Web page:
Perhaps the impending holiday might have given a more than usual animation to the country, for it seemed to me as if everybody was in good looks and good spirits. Game, poultry, and other luxuries of the table were in brisk circulation in the villages; the grocers’, butchers’, and fruiterers’ shops were thronged with customers. The housewives were stirring briskly about, putting their dwellings in order, and the glossy branches of holly with their bright-red berries began to appear at the windows. The scene brought to mind an old writer’s account of Christmas preparation: “Now capons and hens, besides turkeys, geese, and ducks, with beef and mutton, must all die, for in twelve days a multitude of people will not be fed with a little. Now plums and spice, sugar and honey, square it among pies and broth. Now or never must music be in tune, for the youth must dance and sing to get them a heat, while the aged sit by the fire. The country maid leaves half her market, and must be sent again if she forgets a pack of cards on Christmas Eve. Great is the contention of holly and ivy whether master or dame wears the breeches. Dice and cards benefit the butler; and if the cook do not lack wit, he will sweetly lick his fingers.”
I was roused from this fit of luxurious meditation by a shout from my little travelling companions. They had been looking out of the coach-windows for the last few miles, recognizing every tree and cottage as they approached home, and now there was a general burst of joy. “There’s John! and there’s old Carlo! and there’s Bantam!” cried the happy little rogues, clapping their hands.
At the end of a lane there was an old sober-looking servant in livery waiting for them; he was accompanied by a superannuated pointer and by the redoubtable Bantam, a little old rat of a pony with a shaggy mane and long rusty tail, who stood dozing quietly by the roadside, little dreaming of the bustling times that awaited him.
I was pleased to see the fondness with which the little fellows leaped about the steady old footman and hugged the pointer, who wriggled his whole body for joy. But Bantam was the great object of interest; all wanted to mount at once, and it was with some difficulty that John arranged that they should ride by turns and the eldest should ride first.
Off they set at last, one on the pony, with the dog bounding and barking before him, and the others holding John’s hands, both talking at once and overpowering him with questions about home and with school anecdotes. I looked after them with a feeling in which I do not know whether pleasure or melancholy predominated; for I was reminded of those days when, like them, I had known neither care nor sorrow and a holiday was the summit of earthly felicity. We stopped a few moments afterwards to water the horses, and on resuming our route a turn of the road brought us in sight of a neat country-seat. I could just distinguish the forms of a lady and two young girls in the portico, and I saw my little comrades, with Bantam, Carlo, and old John, trooping along the carriage-road. I leaned out of the coach-window, in hopes of witnessing the happy meeting, but a grove of trees shut it from my sight.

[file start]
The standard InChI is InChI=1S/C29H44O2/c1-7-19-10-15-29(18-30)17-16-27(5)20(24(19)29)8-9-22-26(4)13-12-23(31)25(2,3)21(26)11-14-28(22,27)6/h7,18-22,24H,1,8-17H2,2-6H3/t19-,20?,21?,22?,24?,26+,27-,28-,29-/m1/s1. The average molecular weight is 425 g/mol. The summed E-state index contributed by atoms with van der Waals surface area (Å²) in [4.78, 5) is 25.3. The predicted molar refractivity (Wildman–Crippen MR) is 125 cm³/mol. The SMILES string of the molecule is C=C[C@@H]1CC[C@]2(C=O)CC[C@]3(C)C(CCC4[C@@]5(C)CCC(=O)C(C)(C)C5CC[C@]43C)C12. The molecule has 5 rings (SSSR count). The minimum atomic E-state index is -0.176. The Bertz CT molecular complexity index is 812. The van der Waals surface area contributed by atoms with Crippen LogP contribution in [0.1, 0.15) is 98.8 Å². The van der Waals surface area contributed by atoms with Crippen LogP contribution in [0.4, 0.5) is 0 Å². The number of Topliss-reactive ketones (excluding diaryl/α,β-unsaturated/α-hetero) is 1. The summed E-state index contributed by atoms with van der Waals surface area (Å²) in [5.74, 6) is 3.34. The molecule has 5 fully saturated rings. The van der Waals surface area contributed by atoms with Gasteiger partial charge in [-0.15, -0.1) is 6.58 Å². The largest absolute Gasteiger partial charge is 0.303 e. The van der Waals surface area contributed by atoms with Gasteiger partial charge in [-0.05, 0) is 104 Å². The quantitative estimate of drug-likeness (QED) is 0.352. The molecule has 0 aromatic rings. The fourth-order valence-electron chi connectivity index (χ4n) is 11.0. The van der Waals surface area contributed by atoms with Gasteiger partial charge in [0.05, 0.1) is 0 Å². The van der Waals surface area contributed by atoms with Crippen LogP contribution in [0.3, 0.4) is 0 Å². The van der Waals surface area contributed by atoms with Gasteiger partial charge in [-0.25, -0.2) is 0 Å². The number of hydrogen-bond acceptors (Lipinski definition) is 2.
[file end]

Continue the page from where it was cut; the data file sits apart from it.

In the evening we reached a village where I had determined to pass the night. As we drove into the great gateway of the inn, I saw on one side the light of a rousing kitchen-fire beaming through a window. I entered, and admired, for the hundredth time, that picture of convenience, neatness, and broad honest enjoyment, the kitchen of an English inn. It was of spacious dimensions, hung round with copper and tin vessels highly polished, and decorated here and there with a Christmas green. Hams, tongues, and flitches of bacon were suspended from the ceiling; a smoke-jack made its ceaseless clanking beside the fireplace, and a clock ticked in one corner. A well-scoured deal table extended along one side of the kitchen, with a cold round of beef and other hearty viands upon it, over which two foaming tankards of ale seemed mounting guard. Travellers of inferior order were preparing to attack this stout repast, while others sat smoking and gossiping over their ale on two high-backed oaken settles beside the fire. Trim housemaids were hurrying backwards and forwards under the directions of a fresh bustling landlady, but still seizing an occasional moment to exchange a flippant word and have a rallying laugh with the group round the fire. The scene completely realized Poor Robin’s humble idea of the comforts of midwinter:
Now trees their leafy hats do bare|
To reverence Winter’s silver hair;
A handsome hostess, merry host,
A pot of ale now and a toast,
Tobacco and a good coal fire,
Are things this season doth require.1
I had not been long at the inn when a post-chaise drove up to the door. A young gentleman stept out, and by the light of the lamps I caught a glimpse of a countenance which I thought I knew. I moved forward to get a nearer view, when his eye caught mine. I was not mistaken; it was Frank Bracebridge, a sprightly, good-humored young fellow with whom I had once travelled on the Continent. Our meeting was extremely cordial, for the countenance of an old fellow-traveller always brings up the recollection of a thousand pleasant scenes, odd adventures, and excellent jokes. To discuss all these in a transient interview at an inn was impossible; and, finding that I was not pressed for time and was merely making a tour of observation, he insisted that I should give him a day or two at his father’s country-seat, to which he was going to pass the holidays and which lay at a few miles’ distance. “It is better than eating a solitary Christmas dinner at an inn,” said he, “and I can assure you of a hearty welcome in something of the old-fashioned style.” His reasoning was cogent, and I must confess the preparation I had seen for universal festivity and social enjoyment had made me feel a little impatient of my loneliness. I closed, therefore, at once with his invitation; the chaise drove up to the door, and in a few moments I was on my way to the family mansion of the Bracebridges.
|1. Poor Robin’s Almanack, 1684. [back]|